By Tolley in association with Philip Rutherford

The following Employment Tax guidance note by Tolley in association with Philip Rutherford provides comprehensive and up to date tax information covering:

  • Scholarships
  • Introduction
  • Scholarships
  • Reporting requirements


A number of employers make educational awards to individuals. For the individuals receiving the award, there is an exemption from tax in most instances. However, depending on the relationship between the individual and the employer, there may be a taxable benefit arising.

The main purpose of the legislation is to ensure that employers are not providing a benefit to employees by meeting the employee’s child’s education costs. If these amounts had been provided by way of cash to the employer then it would have been taxable, therefore meeting their child’s school costs on their behalf should equally be taxable.

ITEPA 2003, ss 211–215

There are a number of scenarios to understand when looking at the taxable status of the payments.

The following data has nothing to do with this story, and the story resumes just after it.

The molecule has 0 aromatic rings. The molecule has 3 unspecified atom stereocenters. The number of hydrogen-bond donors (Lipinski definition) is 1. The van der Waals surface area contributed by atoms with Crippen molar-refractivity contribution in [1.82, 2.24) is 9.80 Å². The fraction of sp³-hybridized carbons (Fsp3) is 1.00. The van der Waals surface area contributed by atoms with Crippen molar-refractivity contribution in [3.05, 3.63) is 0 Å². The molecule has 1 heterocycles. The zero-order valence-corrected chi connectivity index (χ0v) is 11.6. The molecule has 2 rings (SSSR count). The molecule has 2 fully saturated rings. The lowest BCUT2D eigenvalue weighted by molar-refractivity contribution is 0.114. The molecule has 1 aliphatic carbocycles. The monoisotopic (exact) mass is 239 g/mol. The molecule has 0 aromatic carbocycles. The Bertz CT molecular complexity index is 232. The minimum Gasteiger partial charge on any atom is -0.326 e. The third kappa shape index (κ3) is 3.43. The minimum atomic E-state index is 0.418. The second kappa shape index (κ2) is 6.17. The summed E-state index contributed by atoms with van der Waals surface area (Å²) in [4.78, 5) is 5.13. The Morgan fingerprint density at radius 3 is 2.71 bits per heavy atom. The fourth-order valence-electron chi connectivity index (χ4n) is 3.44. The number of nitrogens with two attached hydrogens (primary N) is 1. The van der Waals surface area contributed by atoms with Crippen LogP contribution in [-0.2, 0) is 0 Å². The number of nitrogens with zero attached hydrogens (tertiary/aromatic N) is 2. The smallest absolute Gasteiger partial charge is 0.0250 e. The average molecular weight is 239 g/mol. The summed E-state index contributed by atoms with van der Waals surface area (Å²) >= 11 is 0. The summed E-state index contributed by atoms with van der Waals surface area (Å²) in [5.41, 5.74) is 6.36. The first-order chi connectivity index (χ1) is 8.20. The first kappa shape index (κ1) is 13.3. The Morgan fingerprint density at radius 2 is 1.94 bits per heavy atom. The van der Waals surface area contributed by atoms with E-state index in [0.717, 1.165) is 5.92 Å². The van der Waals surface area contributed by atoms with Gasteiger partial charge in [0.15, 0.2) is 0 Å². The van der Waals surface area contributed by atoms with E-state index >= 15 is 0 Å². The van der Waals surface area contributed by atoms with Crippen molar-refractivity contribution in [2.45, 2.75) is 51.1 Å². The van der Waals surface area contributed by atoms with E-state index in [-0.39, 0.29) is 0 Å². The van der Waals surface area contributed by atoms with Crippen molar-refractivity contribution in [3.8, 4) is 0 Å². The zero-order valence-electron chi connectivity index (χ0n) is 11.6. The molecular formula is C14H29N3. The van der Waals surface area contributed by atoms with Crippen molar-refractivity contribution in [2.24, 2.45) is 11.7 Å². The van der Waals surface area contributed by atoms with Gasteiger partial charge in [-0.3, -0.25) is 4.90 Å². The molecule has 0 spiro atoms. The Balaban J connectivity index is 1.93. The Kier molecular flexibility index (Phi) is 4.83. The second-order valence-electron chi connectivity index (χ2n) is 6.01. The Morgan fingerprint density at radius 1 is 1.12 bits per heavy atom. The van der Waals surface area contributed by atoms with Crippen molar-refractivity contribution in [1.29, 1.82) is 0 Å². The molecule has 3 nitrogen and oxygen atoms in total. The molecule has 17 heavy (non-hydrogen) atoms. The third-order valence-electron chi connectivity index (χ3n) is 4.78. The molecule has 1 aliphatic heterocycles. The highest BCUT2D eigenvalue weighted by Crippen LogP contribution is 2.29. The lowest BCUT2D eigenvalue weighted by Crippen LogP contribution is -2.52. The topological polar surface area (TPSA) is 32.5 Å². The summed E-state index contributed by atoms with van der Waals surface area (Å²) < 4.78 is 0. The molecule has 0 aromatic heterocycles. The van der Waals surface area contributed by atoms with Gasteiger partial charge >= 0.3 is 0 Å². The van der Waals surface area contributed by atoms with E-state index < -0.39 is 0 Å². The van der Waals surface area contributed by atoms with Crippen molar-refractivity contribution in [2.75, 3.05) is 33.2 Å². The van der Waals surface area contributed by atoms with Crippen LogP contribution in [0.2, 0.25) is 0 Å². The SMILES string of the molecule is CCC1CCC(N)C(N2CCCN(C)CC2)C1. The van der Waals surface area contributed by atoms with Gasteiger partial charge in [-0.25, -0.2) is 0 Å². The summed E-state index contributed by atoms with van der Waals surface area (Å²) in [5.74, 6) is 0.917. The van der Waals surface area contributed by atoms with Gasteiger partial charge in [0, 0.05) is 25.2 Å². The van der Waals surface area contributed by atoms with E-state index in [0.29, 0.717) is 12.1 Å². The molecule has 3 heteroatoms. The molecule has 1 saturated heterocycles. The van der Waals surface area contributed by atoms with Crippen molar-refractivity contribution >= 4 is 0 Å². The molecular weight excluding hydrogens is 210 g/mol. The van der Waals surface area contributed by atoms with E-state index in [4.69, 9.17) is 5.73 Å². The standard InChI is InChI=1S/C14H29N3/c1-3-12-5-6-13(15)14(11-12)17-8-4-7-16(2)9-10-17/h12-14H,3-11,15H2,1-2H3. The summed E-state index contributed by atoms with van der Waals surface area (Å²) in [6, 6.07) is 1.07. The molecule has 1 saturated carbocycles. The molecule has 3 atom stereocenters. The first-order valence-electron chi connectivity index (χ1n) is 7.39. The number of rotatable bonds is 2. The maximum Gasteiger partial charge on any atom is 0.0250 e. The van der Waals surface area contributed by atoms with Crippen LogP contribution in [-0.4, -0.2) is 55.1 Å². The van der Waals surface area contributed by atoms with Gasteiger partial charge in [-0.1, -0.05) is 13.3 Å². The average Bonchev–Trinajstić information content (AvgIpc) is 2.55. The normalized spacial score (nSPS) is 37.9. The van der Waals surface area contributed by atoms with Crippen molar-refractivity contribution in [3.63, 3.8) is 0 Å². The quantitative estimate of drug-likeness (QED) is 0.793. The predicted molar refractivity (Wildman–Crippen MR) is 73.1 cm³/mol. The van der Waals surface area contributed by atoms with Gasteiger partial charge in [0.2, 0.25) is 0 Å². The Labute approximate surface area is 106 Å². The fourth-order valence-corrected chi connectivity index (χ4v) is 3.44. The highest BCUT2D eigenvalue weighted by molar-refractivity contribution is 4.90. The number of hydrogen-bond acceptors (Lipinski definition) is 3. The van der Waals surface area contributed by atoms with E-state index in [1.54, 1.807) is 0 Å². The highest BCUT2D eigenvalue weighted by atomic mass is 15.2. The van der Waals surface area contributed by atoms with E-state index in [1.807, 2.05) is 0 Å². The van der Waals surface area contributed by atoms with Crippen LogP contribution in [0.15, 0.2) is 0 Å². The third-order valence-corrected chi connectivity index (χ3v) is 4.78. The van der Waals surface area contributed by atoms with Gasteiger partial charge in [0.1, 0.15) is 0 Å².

HMRC’s guidance on scholarship income is at EIM06205.

The scholarship holder is a third party to the employer

There is a general exemption from income tax for a scholarship under ITTOIA 2005, s 776 if the person receiving the scholarship is in full time education.

There are specific requirements for the nature of the institution in which the education takes place. Typically the education needs to take place in a school, college, university or other recognisable form of educational establishment. If the scholarship relates to a facility run by the employer providing the scholarship then the amount is likely to be regarded as earnings.

HMRC’s interpretation o

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